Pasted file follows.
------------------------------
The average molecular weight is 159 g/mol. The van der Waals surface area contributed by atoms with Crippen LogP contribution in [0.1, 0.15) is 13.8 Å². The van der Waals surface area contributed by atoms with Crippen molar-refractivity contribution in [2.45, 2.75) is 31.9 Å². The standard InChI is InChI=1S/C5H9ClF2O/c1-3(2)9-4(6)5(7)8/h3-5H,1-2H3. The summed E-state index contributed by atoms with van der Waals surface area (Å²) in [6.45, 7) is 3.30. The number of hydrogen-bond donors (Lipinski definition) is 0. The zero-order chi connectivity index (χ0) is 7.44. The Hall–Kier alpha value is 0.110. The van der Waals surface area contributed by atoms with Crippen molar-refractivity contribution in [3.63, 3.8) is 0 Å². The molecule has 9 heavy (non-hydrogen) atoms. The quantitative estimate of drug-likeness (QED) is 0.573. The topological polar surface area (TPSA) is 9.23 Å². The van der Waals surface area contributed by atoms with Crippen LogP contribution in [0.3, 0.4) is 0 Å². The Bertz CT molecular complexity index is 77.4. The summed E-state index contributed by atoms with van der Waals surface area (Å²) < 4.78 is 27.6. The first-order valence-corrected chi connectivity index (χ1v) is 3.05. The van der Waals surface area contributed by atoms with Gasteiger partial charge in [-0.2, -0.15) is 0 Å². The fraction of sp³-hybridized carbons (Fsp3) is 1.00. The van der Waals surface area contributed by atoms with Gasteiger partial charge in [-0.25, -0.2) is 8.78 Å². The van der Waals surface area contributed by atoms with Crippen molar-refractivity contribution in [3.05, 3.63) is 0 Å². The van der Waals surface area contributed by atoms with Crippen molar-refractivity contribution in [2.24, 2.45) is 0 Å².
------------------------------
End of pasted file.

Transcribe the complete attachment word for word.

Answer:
The average molecular weight is 159 g/mol. The van der Waals surface area contributed by atoms with Crippen LogP contribution in [0.1, 0.15) is 13.8 Å². The van der Waals surface area contributed by atoms with Crippen molar-refractivity contribution in [2.45, 2.75) is 31.9 Å². The standard InChI is InChI=1S/C5H9ClF2O/c1-3(2)9-4(6)5(7)8/h3-5H,1-2H3. The summed E-state index contributed by atoms with van der Waals surface area (Å²) in [6.45, 7) is 3.30. The number of hydrogen-bond donors (Lipinski definition) is 0. The zero-order chi connectivity index (χ0) is 7.44. The Hall–Kier alpha value is 0.110. The van der Waals surface area contributed by atoms with Crippen molar-refractivity contribution in [3.63, 3.8) is 0 Å². The molecule has 9 heavy (non-hydrogen) atoms. The quantitative estimate of drug-likeness (QED) is 0.573. The topological polar surface area (TPSA) is 9.23 Å². The van der Waals surface area contributed by atoms with Crippen LogP contribution in [0.3, 0.4) is 0 Å². The Bertz CT molecular complexity index is 77.4. The summed E-state index contributed by atoms with van der Waals surface area (Å²) < 4.78 is 27.6. The first-order valence-corrected chi connectivity index (χ1v) is 3.05. The van der Waals surface area contributed by atoms with Gasteiger partial charge in [-0.2, -0.15) is 0 Å². The fraction of sp³-hybridized carbons (Fsp3) is 1.00. The van der Waals surface area contributed by atoms with Gasteiger partial charge in [-0.25, -0.2) is 8.78 Å². The van der Waals surface area contributed by atoms with Crippen molar-refractivity contribution in [3.05, 3.63) is 0 Å². The van der Waals surface area contributed by atoms with Crippen molar-refractivity contribution in [2.24, 2.45) is 0 Å².